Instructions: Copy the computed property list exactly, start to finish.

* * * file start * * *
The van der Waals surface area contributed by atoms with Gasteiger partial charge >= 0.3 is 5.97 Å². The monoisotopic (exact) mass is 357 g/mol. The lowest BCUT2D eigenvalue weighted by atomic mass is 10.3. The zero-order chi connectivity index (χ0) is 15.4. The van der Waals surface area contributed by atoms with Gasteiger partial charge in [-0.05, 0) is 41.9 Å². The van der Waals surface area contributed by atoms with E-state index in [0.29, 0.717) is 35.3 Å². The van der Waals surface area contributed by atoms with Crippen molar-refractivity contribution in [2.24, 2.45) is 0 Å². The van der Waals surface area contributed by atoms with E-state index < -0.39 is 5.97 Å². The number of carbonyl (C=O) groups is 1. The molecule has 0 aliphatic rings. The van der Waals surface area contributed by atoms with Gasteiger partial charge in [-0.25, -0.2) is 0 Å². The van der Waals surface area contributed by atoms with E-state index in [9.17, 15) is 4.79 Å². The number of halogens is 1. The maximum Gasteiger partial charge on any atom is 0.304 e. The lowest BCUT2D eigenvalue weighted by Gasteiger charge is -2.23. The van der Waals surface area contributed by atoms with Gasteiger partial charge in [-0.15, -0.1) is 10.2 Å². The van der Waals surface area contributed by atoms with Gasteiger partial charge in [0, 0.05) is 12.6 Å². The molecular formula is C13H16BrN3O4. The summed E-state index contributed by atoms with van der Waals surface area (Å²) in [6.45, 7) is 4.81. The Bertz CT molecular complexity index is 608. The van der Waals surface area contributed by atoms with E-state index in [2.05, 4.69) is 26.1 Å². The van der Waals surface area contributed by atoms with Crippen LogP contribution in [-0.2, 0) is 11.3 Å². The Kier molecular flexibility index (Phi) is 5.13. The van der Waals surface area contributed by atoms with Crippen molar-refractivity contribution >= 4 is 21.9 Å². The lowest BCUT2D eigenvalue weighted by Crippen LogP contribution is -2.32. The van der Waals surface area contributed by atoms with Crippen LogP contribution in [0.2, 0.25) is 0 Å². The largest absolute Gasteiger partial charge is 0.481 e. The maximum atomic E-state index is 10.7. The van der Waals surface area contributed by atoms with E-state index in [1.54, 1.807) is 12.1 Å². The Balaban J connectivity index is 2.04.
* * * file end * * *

The van der Waals surface area contributed by atoms with Gasteiger partial charge >= 0.3 is 5.97 Å². The monoisotopic (exact) mass is 357 g/mol. The lowest BCUT2D eigenvalue weighted by atomic mass is 10.3. The zero-order chi connectivity index (χ0) is 15.4. The van der Waals surface area contributed by atoms with Gasteiger partial charge in [-0.05, 0) is 41.9 Å². The van der Waals surface area contributed by atoms with E-state index in [0.29, 0.717) is 35.3 Å². The van der Waals surface area contributed by atoms with Crippen molar-refractivity contribution in [2.24, 2.45) is 0 Å². The van der Waals surface area contributed by atoms with E-state index < -0.39 is 5.97 Å². The number of carbonyl (C=O) groups is 1. The molecule has 0 aliphatic rings. The van der Waals surface area contributed by atoms with Gasteiger partial charge in [-0.25, -0.2) is 0 Å². The van der Waals surface area contributed by atoms with E-state index in [9.17, 15) is 4.79 Å². The number of halogens is 1. The maximum Gasteiger partial charge on any atom is 0.304 e. The lowest BCUT2D eigenvalue weighted by Gasteiger charge is -2.23. The van der Waals surface area contributed by atoms with Gasteiger partial charge in [-0.15, -0.1) is 10.2 Å². The van der Waals surface area contributed by atoms with Gasteiger partial charge in [0, 0.05) is 12.6 Å². The molecular formula is C13H16BrN3O4. The summed E-state index contributed by atoms with van der Waals surface area (Å²) in [6.45, 7) is 4.81. The Bertz CT molecular complexity index is 608. The van der Waals surface area contributed by atoms with E-state index in [2.05, 4.69) is 26.1 Å². The van der Waals surface area contributed by atoms with Crippen LogP contribution in [-0.2, 0) is 11.3 Å². The Kier molecular flexibility index (Phi) is 5.13. The van der Waals surface area contributed by atoms with Crippen molar-refractivity contribution >= 4 is 21.9 Å². The lowest BCUT2D eigenvalue weighted by Crippen LogP contribution is -2.32. The van der Waals surface area contributed by atoms with Crippen LogP contribution in [0.2, 0.25) is 0 Å². The largest absolute Gasteiger partial charge is 0.481 e. The maximum atomic E-state index is 10.7. The van der Waals surface area contributed by atoms with E-state index in [1.54, 1.807) is 12.1 Å². The Balaban J connectivity index is 2.04.